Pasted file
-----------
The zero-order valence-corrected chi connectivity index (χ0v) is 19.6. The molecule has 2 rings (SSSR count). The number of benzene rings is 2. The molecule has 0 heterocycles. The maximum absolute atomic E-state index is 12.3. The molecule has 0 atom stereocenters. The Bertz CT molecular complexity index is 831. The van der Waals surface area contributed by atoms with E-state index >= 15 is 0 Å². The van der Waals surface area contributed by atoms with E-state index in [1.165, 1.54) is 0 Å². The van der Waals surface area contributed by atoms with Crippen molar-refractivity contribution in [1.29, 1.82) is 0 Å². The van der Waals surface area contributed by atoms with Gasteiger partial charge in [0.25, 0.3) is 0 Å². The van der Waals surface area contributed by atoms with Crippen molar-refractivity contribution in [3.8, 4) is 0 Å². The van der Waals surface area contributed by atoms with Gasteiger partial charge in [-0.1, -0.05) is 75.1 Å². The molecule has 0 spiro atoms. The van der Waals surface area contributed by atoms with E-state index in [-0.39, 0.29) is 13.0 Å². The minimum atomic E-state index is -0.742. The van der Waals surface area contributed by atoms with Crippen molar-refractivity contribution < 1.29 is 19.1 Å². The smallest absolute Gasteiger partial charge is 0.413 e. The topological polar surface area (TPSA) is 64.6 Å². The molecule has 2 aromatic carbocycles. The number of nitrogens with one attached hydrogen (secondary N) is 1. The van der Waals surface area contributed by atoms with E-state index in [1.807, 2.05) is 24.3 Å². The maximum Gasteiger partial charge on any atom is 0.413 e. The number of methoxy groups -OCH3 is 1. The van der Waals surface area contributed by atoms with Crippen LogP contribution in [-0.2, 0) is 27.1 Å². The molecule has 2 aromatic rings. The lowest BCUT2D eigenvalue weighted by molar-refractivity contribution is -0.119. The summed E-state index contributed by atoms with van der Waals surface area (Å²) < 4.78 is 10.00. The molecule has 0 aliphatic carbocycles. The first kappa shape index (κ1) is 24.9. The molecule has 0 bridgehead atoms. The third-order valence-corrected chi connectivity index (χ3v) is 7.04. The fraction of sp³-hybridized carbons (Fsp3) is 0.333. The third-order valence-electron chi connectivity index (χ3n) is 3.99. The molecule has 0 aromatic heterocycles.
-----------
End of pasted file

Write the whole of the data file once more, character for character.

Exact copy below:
The zero-order valence-corrected chi connectivity index (χ0v) is 19.6. The molecule has 2 rings (SSSR count). The number of benzene rings is 2. The molecule has 0 heterocycles. The maximum absolute atomic E-state index is 12.3. The molecule has 0 atom stereocenters. The Bertz CT molecular complexity index is 831. The van der Waals surface area contributed by atoms with E-state index >= 15 is 0 Å². The van der Waals surface area contributed by atoms with E-state index in [1.165, 1.54) is 0 Å². The van der Waals surface area contributed by atoms with Crippen molar-refractivity contribution in [1.29, 1.82) is 0 Å². The van der Waals surface area contributed by atoms with Gasteiger partial charge in [0.25, 0.3) is 0 Å². The van der Waals surface area contributed by atoms with Crippen molar-refractivity contribution in [3.8, 4) is 0 Å². The van der Waals surface area contributed by atoms with Gasteiger partial charge in [-0.1, -0.05) is 75.1 Å². The molecule has 0 spiro atoms. The van der Waals surface area contributed by atoms with E-state index in [-0.39, 0.29) is 13.0 Å². The minimum atomic E-state index is -0.742. The van der Waals surface area contributed by atoms with Crippen molar-refractivity contribution < 1.29 is 19.1 Å². The smallest absolute Gasteiger partial charge is 0.413 e. The topological polar surface area (TPSA) is 64.6 Å². The molecule has 2 aromatic carbocycles. The number of nitrogens with one attached hydrogen (secondary N) is 1. The van der Waals surface area contributed by atoms with E-state index in [1.807, 2.05) is 24.3 Å². The maximum Gasteiger partial charge on any atom is 0.413 e. The number of methoxy groups -OCH3 is 1. The van der Waals surface area contributed by atoms with Crippen LogP contribution in [-0.2, 0) is 27.1 Å². The molecule has 2 aromatic rings. The lowest BCUT2D eigenvalue weighted by molar-refractivity contribution is -0.119. The summed E-state index contributed by atoms with van der Waals surface area (Å²) < 4.78 is 10.00. The molecule has 0 aliphatic carbocycles. The first kappa shape index (κ1) is 24.9. The molecule has 0 bridgehead atoms. The third-order valence-corrected chi connectivity index (χ3v) is 7.04. The fraction of sp³-hybridized carbons (Fsp3) is 0.333. The third-order valence-electron chi connectivity index (χ3n) is 3.99. The molecule has 0 aromatic heterocycles.